Software Engineering was the theme of a 1968 conference in Garmisch, Germany, with at the time the leading computer scientists and methodologists in the world. That meeting is considered being the beginning of software engineering and by now we have developed the discipline over 50 years.
“This is not the end, it is not even the beginning of the end, but it is perhaps the end of the beginning” (Winston Churchill).
We are more than 20 million software developers on the planet, with a large number of methods to develop software. However, the most successful recipe for success is a method that focuses on hiring the most brilliant people in the world and empowering them to create wonders. 50 years ago, Ericsson in Sweden did that. Now Apple, Google, Amazon, etc. do that.
What about the rest of the world? – banks, insurance, airlines, defense, telecom, automotive, etc. How can we get these industries to be more innovative and develop better software, faster, cheaper and with happier customers? How can we do that given that the state of the art of our discipline is in such a chaos, characterized by the multitude of competing methods out there?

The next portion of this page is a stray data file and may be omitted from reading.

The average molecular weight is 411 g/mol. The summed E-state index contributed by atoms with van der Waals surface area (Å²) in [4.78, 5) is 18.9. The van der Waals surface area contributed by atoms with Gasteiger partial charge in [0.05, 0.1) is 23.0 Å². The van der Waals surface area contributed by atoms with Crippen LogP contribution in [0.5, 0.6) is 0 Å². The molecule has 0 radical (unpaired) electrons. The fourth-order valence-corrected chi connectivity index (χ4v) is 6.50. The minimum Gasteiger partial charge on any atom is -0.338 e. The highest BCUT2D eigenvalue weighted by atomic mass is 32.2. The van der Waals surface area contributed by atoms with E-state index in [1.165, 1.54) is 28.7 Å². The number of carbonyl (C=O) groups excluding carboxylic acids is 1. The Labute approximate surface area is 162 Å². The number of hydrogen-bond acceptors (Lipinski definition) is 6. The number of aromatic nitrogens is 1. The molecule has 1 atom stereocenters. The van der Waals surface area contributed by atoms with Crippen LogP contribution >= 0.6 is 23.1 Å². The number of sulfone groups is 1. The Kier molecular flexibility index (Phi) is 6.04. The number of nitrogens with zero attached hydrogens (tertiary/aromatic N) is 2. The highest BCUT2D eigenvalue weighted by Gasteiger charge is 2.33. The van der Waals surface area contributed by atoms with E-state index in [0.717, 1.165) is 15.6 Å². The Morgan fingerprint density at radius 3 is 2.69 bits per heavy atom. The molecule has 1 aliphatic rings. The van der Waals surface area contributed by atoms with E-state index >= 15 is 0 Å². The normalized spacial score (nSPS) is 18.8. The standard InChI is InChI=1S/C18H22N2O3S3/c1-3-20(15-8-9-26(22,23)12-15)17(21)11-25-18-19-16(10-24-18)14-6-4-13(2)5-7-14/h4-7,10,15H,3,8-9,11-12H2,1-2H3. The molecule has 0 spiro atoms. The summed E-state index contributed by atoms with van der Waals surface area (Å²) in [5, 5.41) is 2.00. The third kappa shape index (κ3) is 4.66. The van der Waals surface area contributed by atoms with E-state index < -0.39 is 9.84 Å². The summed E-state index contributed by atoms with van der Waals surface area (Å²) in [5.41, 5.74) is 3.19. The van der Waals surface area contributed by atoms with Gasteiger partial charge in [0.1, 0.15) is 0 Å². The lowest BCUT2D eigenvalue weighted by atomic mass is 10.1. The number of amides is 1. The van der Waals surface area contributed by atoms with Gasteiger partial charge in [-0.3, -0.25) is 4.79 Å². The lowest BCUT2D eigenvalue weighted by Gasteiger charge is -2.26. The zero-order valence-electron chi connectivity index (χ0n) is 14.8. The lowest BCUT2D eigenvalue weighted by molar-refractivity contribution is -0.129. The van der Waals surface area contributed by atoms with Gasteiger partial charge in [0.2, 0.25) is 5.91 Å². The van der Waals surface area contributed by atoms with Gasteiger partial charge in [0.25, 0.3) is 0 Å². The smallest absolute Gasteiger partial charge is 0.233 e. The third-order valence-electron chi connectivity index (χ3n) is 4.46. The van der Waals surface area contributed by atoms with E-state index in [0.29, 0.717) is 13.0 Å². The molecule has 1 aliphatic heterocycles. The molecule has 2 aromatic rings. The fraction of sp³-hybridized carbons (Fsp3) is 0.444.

The most powerful way to help the rest of the world to build excellent software is to dramatically increase the competency (and skill) of all of us. There are no shortcuts. Education must start from an understanding of the heart of software development, from a common ground that is universal to all software development endeavors. The common ground must be extensible to allow for any method with its practices to be defined on top of it. This would allow us to sort out the chaos and to increase the competency of all of us. As a plus, that competency increase wouldn’t hurt the brilliant people, but make them even more productive than today.
In this presentation Dr. Ivar Jacobson will revisit the history of methods, explain why we need to break out of our repetitive dysfunctional behavior, and introduce Essence: a new way of thinking that promises many things, one of them being to dramatically change the way we educate in software development to increase the competency in our profession.